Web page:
Monday, November 22, 2010

No Sugar and Spice, But Life Is Still Nice

I am a mother of three boys.  When you add a husband and male dog into the mix, I am clearly a woman swimming in a sea of testosterone.  I am a girly girl living in a guys’ world.  I’m a dress-wearing, hair-curling, pink-loving kind of gal.  I love to shop and decorate and make crafts. I adore antique furniture and vintage hats and gloves.  I collect teacups and bits and pieces of sterling silver.  I have not one but four sets of china.  I am just about as girly as it gets.

I love my boys with all of my heart and when I found out my third baby was going to be a boy, I tried not to let it bother me.  I already had two boys whom I adore and knew that my third boy would be just as amazing as the first two, yet deep down inside I felt a strange pain clawing its way up to the surface.  Several days later, it hit me that I was not having a little girl and my world was tipped off of its axis.  How could this be?  How could I not have a daughter?  Who would I pass all of my girly antiques on to one day when I was old and gray?  I would never have a daughter to go shopping with or go to lunch with.  I would never go prom dress shopping or have “the talk” with my little girl.  I would never stand next to my daughter in the delivery room just like my mom did with me all three times.  I would never have all of the experiences I have had with my mom and grandmother.  As these facts became clear to me, I became depressed and guilty.  I was depressed that I would be missing out on the mother-daughter relationship I had always dreamed about.  I felt guilty for being disappointed that the beautiful, wonderful, healthy baby in my belly was a boy.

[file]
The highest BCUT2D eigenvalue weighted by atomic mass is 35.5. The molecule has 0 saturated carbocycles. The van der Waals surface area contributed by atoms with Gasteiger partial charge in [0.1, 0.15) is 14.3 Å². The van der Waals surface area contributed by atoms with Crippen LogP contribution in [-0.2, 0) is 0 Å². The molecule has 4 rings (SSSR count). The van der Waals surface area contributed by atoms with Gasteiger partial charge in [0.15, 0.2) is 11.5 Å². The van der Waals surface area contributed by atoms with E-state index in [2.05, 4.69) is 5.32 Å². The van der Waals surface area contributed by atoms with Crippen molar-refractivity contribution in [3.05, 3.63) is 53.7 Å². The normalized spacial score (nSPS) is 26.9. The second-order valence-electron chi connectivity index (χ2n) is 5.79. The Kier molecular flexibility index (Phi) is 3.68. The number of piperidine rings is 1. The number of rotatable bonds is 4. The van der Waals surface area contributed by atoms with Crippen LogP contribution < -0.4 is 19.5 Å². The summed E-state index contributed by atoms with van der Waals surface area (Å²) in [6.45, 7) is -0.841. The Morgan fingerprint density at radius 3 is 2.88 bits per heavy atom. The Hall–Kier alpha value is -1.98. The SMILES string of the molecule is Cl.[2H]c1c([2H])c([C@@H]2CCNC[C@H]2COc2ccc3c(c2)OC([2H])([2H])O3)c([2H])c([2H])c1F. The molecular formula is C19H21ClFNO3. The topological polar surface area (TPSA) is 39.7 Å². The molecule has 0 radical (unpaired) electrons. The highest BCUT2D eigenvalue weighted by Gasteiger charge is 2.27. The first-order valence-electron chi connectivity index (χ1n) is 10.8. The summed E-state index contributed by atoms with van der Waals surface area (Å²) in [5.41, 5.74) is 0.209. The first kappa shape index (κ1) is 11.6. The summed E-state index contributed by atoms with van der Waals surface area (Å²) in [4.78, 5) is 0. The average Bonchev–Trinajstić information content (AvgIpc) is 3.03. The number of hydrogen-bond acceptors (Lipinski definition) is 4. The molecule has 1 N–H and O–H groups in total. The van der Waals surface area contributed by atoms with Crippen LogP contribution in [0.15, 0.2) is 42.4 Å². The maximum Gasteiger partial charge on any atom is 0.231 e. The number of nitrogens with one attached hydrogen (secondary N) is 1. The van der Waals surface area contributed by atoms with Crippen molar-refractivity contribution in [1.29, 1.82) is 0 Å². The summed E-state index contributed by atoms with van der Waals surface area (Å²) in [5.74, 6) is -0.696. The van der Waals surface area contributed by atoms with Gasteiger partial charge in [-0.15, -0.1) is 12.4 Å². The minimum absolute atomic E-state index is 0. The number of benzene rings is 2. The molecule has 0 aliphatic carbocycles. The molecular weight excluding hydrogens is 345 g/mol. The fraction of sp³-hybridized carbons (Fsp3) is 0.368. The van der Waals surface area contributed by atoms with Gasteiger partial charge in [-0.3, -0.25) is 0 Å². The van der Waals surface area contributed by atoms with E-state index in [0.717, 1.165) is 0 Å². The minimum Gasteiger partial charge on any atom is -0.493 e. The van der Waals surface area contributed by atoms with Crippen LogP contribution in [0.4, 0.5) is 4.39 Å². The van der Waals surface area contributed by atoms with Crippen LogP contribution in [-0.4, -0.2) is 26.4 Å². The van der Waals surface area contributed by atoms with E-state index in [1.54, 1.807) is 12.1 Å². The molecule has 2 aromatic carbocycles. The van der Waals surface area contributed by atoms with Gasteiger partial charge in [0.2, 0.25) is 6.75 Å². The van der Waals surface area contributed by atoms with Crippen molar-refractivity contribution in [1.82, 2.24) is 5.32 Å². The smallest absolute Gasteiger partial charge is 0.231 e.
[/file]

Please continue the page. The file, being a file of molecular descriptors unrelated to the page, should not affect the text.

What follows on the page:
I struggled and cried in secret.  I was ashamed of my feelings.  And then after a few days of really looking into myself, I came to the realization that it was and is ok to feel that way.  There is nothing wrong for having wanted a daughter and in the end I allowed myself to mourn the relationship I will never have.  I gave myself time to grieve and reflect on my feelings and past expectation.  After a few weeks, I came out on the other end feeling so much better and ready to parent my three boys in a way that will make them wonderful husbands to someone else’s daughters.  I realized that having three healthy, happy, and wonderful sons is my path in life.  I was put on this earth to teach my boys how to treat a woman right and how to live their lives with respect and dignity.  And lucky for my boys and me, I have a wonderful husband who consistently sets just such an example for them.

The other day, my mom spent the day tending to and laying in bed with my sick grandmother.  They talked about jewelery and clothes and what was on QVC.  Sometimes they laid in silence, both lost in their memories.  My mom told me it was something just a mother and daughter could do together.  While I was happy that my mom and grandmother shared that time together, the statement instantly hit me in the heart.  I cannot deny my disappointment that I will not get to experience these same moments with my own daughter.  I don’t think that it is something I will ever get over.  But I would never, ever trade my beautiful boys and all of the amazing moments we share now and will share in the future for anything.


DisneyBabies said...

My mother-in-law has 3 boys.. and now, she has 3 daughters-in-law to share and gossip with.. I know it's not quite the same, but I took her to help me plan wedding stuff (my mom was in FL and she was near me), and tried to include her.
Hopefully you'll have that one day, too. In a long, long time because your boys are REALLY little.

Janine said...

I only have one child (yet), but when I found out I was having a boy, I found myself mourning a bit. It was a very unexpected emotion. I'd been picturing baby boys and girls both while envisioning my new baby, so when it became real that he was a boy, I lost half of that, and it made me SAD for a little while. The gender-specific child in your head is a fantasy - There's no shame in it, and it's no negative reflection of the child you actually have. :)